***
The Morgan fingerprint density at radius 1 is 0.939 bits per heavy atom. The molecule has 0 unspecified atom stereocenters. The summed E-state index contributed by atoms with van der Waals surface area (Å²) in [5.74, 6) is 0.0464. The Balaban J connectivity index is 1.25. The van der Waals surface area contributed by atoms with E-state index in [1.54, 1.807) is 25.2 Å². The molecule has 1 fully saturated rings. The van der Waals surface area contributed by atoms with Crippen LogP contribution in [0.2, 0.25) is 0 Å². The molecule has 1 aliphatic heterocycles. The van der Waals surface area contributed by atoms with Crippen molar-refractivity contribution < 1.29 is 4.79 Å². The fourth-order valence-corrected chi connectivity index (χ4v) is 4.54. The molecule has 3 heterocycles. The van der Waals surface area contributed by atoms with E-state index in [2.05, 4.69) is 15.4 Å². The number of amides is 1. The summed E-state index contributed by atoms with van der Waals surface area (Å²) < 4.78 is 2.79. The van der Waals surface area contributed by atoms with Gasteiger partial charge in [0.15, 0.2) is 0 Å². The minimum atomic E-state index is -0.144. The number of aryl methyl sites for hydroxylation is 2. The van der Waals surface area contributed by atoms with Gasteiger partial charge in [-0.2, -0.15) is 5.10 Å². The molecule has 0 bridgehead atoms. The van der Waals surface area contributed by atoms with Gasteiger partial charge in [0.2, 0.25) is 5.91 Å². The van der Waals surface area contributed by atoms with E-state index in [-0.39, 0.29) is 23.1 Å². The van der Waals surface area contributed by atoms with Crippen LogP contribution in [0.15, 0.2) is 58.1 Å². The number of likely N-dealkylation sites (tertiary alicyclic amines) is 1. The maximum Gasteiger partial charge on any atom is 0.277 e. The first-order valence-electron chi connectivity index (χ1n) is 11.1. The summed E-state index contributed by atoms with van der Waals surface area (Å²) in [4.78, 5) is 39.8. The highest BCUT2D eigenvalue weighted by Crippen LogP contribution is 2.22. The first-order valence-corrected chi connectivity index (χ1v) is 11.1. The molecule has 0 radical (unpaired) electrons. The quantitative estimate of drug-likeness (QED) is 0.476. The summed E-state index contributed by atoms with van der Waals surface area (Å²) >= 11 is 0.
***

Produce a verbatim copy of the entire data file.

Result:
The Morgan fingerprint density at radius 1 is 0.939 bits per heavy atom. The molecule has 0 unspecified atom stereocenters. The summed E-state index contributed by atoms with van der Waals surface area (Å²) in [5.74, 6) is 0.0464. The Balaban J connectivity index is 1.25. The van der Waals surface area contributed by atoms with E-state index in [1.54, 1.807) is 25.2 Å². The molecule has 1 fully saturated rings. The van der Waals surface area contributed by atoms with Crippen LogP contribution in [0.2, 0.25) is 0 Å². The molecule has 1 aliphatic heterocycles. The van der Waals surface area contributed by atoms with Crippen molar-refractivity contribution < 1.29 is 4.79 Å². The fourth-order valence-corrected chi connectivity index (χ4v) is 4.54. The molecule has 3 heterocycles. The van der Waals surface area contributed by atoms with E-state index in [2.05, 4.69) is 15.4 Å². The number of amides is 1. The summed E-state index contributed by atoms with van der Waals surface area (Å²) < 4.78 is 2.79. The van der Waals surface area contributed by atoms with Gasteiger partial charge in [0.15, 0.2) is 0 Å². The minimum atomic E-state index is -0.144. The number of aryl methyl sites for hydroxylation is 2. The van der Waals surface area contributed by atoms with Gasteiger partial charge in [-0.2, -0.15) is 5.10 Å². The molecule has 0 bridgehead atoms. The van der Waals surface area contributed by atoms with Gasteiger partial charge in [0.2, 0.25) is 5.91 Å². The van der Waals surface area contributed by atoms with E-state index in [-0.39, 0.29) is 23.1 Å². The van der Waals surface area contributed by atoms with Crippen LogP contribution in [0.15, 0.2) is 58.1 Å². The number of likely N-dealkylation sites (tertiary alicyclic amines) is 1. The maximum Gasteiger partial charge on any atom is 0.277 e. The first-order valence-electron chi connectivity index (χ1n) is 11.1. The summed E-state index contributed by atoms with van der Waals surface area (Å²) in [4.78, 5) is 39.8. The highest BCUT2D eigenvalue weighted by Crippen LogP contribution is 2.22. The first-order valence-corrected chi connectivity index (χ1v) is 11.1. The molecule has 0 radical (unpaired) electrons. The quantitative estimate of drug-likeness (QED) is 0.476. The summed E-state index contributed by atoms with van der Waals surface area (Å²) >= 11 is 0.